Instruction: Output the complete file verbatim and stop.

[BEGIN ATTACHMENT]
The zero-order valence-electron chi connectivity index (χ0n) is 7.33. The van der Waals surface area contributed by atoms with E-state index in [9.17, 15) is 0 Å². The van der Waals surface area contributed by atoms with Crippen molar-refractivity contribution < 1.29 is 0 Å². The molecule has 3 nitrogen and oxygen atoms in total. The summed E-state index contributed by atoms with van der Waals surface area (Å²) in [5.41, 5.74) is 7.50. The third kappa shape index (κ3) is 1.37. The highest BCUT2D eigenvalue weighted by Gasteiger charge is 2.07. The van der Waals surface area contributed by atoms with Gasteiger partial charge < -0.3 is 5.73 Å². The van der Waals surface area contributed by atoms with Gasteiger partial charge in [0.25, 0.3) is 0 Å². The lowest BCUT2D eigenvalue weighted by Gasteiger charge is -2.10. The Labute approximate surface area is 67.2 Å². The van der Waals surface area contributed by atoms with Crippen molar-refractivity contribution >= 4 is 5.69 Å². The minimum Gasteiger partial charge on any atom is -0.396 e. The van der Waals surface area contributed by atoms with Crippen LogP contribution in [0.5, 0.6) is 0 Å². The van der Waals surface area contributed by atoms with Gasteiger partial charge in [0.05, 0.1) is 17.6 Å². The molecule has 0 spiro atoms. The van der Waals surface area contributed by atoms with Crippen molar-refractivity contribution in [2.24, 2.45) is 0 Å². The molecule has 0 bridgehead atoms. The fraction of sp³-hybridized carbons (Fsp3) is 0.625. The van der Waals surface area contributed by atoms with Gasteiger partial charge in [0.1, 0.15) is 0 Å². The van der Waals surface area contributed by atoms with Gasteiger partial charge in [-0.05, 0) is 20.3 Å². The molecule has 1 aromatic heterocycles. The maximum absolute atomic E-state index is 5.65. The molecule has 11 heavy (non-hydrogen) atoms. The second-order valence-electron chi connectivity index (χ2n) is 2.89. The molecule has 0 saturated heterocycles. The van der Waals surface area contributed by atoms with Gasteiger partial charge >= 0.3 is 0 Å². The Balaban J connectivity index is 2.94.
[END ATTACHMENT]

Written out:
The zero-order valence-electron chi connectivity index (χ0n) is 7.33. The van der Waals surface area contributed by atoms with E-state index in [9.17, 15) is 0 Å². The van der Waals surface area contributed by atoms with Crippen molar-refractivity contribution < 1.29 is 0 Å². The molecule has 3 nitrogen and oxygen atoms in total. The summed E-state index contributed by atoms with van der Waals surface area (Å²) in [5.41, 5.74) is 7.50. The third kappa shape index (κ3) is 1.37. The highest BCUT2D eigenvalue weighted by Gasteiger charge is 2.07. The van der Waals surface area contributed by atoms with Gasteiger partial charge < -0.3 is 5.73 Å². The van der Waals surface area contributed by atoms with Gasteiger partial charge in [0.25, 0.3) is 0 Å². The lowest BCUT2D eigenvalue weighted by Gasteiger charge is -2.10. The Labute approximate surface area is 67.2 Å². The van der Waals surface area contributed by atoms with Crippen molar-refractivity contribution >= 4 is 5.69 Å². The minimum Gasteiger partial charge on any atom is -0.396 e. The van der Waals surface area contributed by atoms with Crippen LogP contribution in [0.5, 0.6) is 0 Å². The van der Waals surface area contributed by atoms with Gasteiger partial charge in [0.05, 0.1) is 17.6 Å². The molecule has 0 spiro atoms. The van der Waals surface area contributed by atoms with Crippen molar-refractivity contribution in [2.24, 2.45) is 0 Å². The molecule has 0 bridgehead atoms. The fraction of sp³-hybridized carbons (Fsp3) is 0.625. The van der Waals surface area contributed by atoms with Gasteiger partial charge in [0.1, 0.15) is 0 Å². The van der Waals surface area contributed by atoms with Gasteiger partial charge in [-0.05, 0) is 20.3 Å². The molecule has 1 aromatic heterocycles. The maximum absolute atomic E-state index is 5.65. The molecule has 11 heavy (non-hydrogen) atoms. The second-order valence-electron chi connectivity index (χ2n) is 2.89. The molecule has 0 saturated heterocycles. The van der Waals surface area contributed by atoms with Gasteiger partial charge >= 0.3 is 0 Å². The Balaban J connectivity index is 2.94.